Rolling Stone has come under fire for their most recent cover, which features the Boston bombing suspect, Dzhokhar Tsarnaev.
The photo, a shot Tsarnaev took of himself, has drawn comparisons to previous covers featuring teen idols, leading some to believe that the magazine is glorifying the suspected terrorist.
Hours after the cover was revealed on Tuesday night (July 16), a Facebook group called “Boycott Rolling Stone Magazine For Their Latest Cover” was created, which at press time, was at 166,000 Likes. CVS, along with New England-based Tedeschi Food Shops, announced they will not sell the issue in stores. By Wednesday, other stores including Walgreens, Cumberland Farms and Stop & Shop announced that they will not be selling the issue, either.
Others, however, were quick to point out that the story was written by Janet Reitman, a well-respected investigative journalist who spent two months researching Tsarnaev’s story, and that the photo Rolling Stone used was featured in stories published by other publications, including the front page of The New York Times.
On their website, the editors of the Rolling Stone wrote a brief note to readers which defends their story on Tsarnaev:
Our hearts go out to the victims of the Boston Marathon bombing, and our thoughts are always with them and their families. The cover story we are publishing this week falls within the traditions of journalism and Rolling Stone’s long-standing commitment to serious and thoughtful coverage of the most important political and cultural issues of our day. The fact that Dzhokhar Tsarnaev is young, and in the same age group as many of our readers, makes it all the more important for us to examine the complexities of this issue and gain a more complete understanding of how a tragedy like this happens. –THE EDITORS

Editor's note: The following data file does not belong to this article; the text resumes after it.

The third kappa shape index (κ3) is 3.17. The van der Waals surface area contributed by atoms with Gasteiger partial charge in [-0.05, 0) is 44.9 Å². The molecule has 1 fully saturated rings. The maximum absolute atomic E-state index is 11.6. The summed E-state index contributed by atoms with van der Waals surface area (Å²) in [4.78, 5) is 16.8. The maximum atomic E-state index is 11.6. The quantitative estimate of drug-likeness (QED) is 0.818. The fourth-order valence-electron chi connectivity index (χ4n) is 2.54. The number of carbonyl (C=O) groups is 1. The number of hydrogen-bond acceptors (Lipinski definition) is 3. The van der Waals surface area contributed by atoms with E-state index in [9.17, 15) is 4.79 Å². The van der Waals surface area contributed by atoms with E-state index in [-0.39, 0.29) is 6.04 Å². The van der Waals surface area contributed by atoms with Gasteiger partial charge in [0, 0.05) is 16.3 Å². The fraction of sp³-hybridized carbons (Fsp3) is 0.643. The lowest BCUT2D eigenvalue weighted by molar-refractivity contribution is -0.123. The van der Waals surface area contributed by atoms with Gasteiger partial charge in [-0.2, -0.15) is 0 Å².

A former Art Director at the magazine wondered if people would be as upset about the cover if the logo didn’t cover the young man’s head, citing the mag’s Charles Manson cover from the ’70s, which featured the logo far off in the corner, away from Manson himself. “This meant critical distance was maintained,” he wrote. “There was no endorsement, and no outrage (not that I can remember!)”
But no matter your opinion about this controversy, most would agree gracing the cover of Rolling Stone is a huge honor for any musician (or celebrity, for that matter). With that in mind, Radio.com came up with a list of five different covers the magazine could have used instead.
How The Hell Did Robin Thicke Score the Song of the Summer?
Robin Thicke is featured in the issue already, so they obviously have some interest in the “Blurred Lines” singer — well, RS and everyone else who has used the Internet or listened to the radio in recent months. Thicke’s sexually-charged hit is already in line to be crowned the song of the summer and its racy video has made it legendary and controversial — the perfect combination indeed. In anticipation of his upcoming album (out July 30), the mag can take a closer look at the husband (who’s been with his wife, actress Paula Patton, since he was 16) and father whose success certainly didn’t come over night, seeing as he’s been working at it for the last decade. The story can track his career from his early beginnings as a songwriter, who penned songs for Christina Aguilera and Usher, to his own rise with 2006’s The Evolution Of Robin Thicke and then commercial fall with his last album, 2011’s Love And War, to tell the story of how this family man has what’s likely to be one of 2013’s biggest (and sexiest? OK, that’s debatable) hits.
The Making of Kanye West’s Yeezus